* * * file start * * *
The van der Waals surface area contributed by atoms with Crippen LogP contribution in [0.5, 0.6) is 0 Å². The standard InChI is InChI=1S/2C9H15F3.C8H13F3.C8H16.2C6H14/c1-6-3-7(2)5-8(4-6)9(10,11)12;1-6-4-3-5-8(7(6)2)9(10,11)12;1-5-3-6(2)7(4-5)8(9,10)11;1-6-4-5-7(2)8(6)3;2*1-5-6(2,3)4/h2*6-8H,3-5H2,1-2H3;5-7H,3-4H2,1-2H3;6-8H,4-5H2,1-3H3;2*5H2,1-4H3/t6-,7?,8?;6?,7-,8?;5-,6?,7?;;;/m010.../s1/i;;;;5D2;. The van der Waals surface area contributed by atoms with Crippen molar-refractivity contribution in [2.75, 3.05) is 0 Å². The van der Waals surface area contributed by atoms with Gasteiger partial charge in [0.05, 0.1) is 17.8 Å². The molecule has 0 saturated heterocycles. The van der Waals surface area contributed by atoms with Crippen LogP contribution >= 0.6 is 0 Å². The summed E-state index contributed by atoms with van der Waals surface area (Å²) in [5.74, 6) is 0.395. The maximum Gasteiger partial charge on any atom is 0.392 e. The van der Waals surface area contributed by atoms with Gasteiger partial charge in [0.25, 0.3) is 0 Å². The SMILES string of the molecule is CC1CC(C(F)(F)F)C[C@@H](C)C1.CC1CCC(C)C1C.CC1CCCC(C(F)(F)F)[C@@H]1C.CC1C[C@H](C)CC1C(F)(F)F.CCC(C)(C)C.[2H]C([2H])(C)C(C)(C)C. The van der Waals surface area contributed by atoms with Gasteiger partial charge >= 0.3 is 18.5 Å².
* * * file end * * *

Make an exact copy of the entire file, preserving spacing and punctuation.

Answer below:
The van der Waals surface area contributed by atoms with Crippen LogP contribution in [0.5, 0.6) is 0 Å². The standard InChI is InChI=1S/2C9H15F3.C8H13F3.C8H16.2C6H14/c1-6-3-7(2)5-8(4-6)9(10,11)12;1-6-4-3-5-8(7(6)2)9(10,11)12;1-5-3-6(2)7(4-5)8(9,10)11;1-6-4-5-7(2)8(6)3;2*1-5-6(2,3)4/h2*6-8H,3-5H2,1-2H3;5-7H,3-4H2,1-2H3;6-8H,4-5H2,1-3H3;2*5H2,1-4H3/t6-,7?,8?;6?,7-,8?;5-,6?,7?;;;/m010.../s1/i;;;;5D2;. The van der Waals surface area contributed by atoms with Crippen molar-refractivity contribution in [2.75, 3.05) is 0 Å². The van der Waals surface area contributed by atoms with Gasteiger partial charge in [0.05, 0.1) is 17.8 Å². The molecule has 0 saturated heterocycles. The van der Waals surface area contributed by atoms with Crippen LogP contribution >= 0.6 is 0 Å². The summed E-state index contributed by atoms with van der Waals surface area (Å²) in [5.74, 6) is 0.395. The maximum Gasteiger partial charge on any atom is 0.392 e. The van der Waals surface area contributed by atoms with Gasteiger partial charge in [0.25, 0.3) is 0 Å². The SMILES string of the molecule is CC1CC(C(F)(F)F)C[C@@H](C)C1.CC1CCC(C)C1C.CC1CCCC(C(F)(F)F)[C@@H]1C.CC1C[C@H](C)CC1C(F)(F)F.CCC(C)(C)C.[2H]C([2H])(C)C(C)(C)C. The van der Waals surface area contributed by atoms with Gasteiger partial charge >= 0.3 is 18.5 Å².